Declines in Colorectal Cancer Incidence in Older Persons Are Slowing

Declines in Colorectal Cancer Incidence in Older Persons Are Slowing

Douglas K. Rex, MD, MASGE, reviewing Murphy CC, et al. Clin Gastroenterol Hepatol. 2023 Jun 10.

This study used SEER (Surveillance, Epidemiology, and End Results) data to update colorectal cancer (CRC) incidence and mortality trends from 1992 to 2019.

The well-known trends of increased CRC incidence and mortality among younger persons mean that Americans aged 50 to 54 are now experiencing increased morbidity and mortality. Rapid declines in incidence in older persons, documented between 2000 and 2010, began to slow around 2010. For example, in 60- to 64-year-olds, CRC incidence decreased by 3% per year from 1998 to 2011 but decreased by <1% per year after 2011. For 70- to 74-year-olds, incidence rates decreased by 6% from 2008 to 2013 but 3.5% per year from 2013 to 2019.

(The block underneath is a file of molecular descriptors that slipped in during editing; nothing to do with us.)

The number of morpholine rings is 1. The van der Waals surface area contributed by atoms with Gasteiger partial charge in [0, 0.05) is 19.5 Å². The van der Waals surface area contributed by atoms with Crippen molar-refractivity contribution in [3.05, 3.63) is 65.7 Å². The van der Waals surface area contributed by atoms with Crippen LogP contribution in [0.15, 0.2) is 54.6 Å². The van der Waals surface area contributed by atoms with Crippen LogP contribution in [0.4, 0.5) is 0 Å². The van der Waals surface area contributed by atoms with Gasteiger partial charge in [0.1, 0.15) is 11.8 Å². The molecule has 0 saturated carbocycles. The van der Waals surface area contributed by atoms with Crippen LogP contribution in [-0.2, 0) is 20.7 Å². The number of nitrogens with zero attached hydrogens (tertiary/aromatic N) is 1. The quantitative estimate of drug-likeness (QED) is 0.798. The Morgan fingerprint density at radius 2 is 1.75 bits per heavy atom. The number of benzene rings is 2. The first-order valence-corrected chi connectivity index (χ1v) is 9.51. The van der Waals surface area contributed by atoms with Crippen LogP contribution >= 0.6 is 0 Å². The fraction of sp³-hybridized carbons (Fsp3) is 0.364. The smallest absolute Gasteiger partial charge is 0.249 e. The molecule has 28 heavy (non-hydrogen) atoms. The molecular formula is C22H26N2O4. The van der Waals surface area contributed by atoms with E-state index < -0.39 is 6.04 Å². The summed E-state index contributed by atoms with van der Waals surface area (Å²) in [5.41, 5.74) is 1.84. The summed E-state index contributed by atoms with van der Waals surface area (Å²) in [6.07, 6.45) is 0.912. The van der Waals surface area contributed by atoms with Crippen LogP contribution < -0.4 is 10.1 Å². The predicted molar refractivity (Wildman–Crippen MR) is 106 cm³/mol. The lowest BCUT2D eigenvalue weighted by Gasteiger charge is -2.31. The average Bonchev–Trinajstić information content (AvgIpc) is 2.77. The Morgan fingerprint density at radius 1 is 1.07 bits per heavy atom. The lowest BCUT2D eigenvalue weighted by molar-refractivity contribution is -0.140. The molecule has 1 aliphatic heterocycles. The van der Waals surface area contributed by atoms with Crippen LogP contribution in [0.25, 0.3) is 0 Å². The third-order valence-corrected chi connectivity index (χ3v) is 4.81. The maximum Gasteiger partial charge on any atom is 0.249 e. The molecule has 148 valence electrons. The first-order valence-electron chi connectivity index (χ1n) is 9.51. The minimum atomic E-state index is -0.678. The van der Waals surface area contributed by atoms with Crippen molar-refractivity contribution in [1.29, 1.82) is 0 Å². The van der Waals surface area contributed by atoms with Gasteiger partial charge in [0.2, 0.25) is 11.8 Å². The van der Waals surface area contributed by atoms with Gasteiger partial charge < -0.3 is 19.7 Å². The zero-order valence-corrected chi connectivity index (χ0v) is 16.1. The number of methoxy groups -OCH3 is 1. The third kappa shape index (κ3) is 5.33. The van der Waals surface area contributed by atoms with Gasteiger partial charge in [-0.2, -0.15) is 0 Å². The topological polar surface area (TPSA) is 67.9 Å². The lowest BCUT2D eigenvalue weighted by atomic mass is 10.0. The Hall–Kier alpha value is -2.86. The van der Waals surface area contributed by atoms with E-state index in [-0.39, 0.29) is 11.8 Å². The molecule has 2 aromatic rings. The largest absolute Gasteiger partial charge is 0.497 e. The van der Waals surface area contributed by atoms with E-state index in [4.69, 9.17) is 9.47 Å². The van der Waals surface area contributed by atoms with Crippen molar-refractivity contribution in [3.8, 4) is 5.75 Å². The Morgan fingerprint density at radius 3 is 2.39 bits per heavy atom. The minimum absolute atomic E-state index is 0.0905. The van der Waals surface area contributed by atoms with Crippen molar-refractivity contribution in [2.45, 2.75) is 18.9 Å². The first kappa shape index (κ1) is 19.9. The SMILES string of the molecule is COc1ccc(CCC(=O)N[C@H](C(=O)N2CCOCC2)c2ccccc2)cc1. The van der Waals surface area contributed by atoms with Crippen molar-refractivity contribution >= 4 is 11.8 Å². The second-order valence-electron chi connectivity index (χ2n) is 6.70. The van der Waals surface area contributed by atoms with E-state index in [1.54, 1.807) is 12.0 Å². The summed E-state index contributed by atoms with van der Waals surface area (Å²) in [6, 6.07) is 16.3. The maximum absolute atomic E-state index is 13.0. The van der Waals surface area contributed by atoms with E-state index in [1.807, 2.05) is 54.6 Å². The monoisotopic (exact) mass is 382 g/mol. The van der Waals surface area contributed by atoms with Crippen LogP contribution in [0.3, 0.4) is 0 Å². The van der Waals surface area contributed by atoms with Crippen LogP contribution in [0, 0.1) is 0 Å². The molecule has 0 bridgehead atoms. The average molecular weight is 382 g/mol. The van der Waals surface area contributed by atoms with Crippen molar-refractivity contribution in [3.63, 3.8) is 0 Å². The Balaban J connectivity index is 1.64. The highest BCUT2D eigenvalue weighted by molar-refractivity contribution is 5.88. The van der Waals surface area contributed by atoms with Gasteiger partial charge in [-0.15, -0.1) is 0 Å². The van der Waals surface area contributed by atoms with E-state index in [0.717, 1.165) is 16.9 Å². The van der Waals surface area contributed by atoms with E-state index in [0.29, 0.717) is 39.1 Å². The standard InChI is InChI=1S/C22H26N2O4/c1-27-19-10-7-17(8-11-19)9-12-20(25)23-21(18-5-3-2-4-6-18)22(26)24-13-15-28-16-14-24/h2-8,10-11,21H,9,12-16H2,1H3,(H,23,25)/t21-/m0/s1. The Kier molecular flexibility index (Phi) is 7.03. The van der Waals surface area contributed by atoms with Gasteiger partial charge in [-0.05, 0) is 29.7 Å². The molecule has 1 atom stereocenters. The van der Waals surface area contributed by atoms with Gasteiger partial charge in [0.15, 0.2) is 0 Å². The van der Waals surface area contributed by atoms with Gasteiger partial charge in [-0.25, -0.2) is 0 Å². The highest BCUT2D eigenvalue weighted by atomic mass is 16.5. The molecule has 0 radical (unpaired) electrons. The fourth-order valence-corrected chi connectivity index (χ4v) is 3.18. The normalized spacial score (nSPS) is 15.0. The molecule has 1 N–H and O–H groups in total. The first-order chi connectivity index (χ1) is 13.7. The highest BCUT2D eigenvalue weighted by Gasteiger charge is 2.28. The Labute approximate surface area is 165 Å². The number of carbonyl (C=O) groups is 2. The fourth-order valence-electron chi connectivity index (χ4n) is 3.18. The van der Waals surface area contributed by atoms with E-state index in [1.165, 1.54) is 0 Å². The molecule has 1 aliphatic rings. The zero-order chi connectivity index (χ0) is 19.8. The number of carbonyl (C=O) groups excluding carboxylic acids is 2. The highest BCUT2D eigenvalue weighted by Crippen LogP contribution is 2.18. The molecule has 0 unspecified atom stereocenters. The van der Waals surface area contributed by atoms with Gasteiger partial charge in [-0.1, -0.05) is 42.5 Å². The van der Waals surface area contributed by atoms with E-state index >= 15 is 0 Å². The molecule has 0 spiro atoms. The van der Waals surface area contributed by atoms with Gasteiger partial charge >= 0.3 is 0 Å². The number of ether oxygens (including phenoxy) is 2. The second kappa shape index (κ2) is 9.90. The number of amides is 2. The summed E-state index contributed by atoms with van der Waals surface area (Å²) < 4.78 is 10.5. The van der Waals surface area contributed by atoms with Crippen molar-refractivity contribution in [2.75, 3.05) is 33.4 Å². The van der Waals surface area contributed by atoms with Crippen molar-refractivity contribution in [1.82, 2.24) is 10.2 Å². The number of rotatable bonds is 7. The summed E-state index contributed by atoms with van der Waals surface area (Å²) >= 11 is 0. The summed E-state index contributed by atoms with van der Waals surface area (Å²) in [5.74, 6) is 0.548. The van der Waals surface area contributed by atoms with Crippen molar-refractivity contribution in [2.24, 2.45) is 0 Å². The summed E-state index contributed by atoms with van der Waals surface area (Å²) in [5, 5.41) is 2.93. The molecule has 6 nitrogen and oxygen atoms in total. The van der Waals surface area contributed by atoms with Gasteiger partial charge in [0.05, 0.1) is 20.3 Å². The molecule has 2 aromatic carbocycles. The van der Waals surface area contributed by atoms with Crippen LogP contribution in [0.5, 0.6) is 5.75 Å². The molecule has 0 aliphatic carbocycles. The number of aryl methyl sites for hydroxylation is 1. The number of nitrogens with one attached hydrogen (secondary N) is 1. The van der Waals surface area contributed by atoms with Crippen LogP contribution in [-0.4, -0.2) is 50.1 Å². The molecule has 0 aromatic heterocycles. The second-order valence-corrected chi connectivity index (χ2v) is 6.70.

Mortality trends typically follow the incidence trends. Overall 5-year survival improved by 0.55% per year until 2005, but no further improvement occurred after 2005.

Douglas K. Rex, MD, FASGE


If accurate, these results underscore the importance of improving screening rates across all eligible age groups.

Note to readers: At the time we reviewed this paper, its publisher noted that it was not in final form and that subsequent changes might be made.


Murphy CC, Lee JK, Liang PS, May FP, Zaki TA. Declines in colorectal cancer incidence and mortality rates slow among older adults. Clin Gastroenterol Hepatol. 2023 Jun 10. (Epub ahead of print) (

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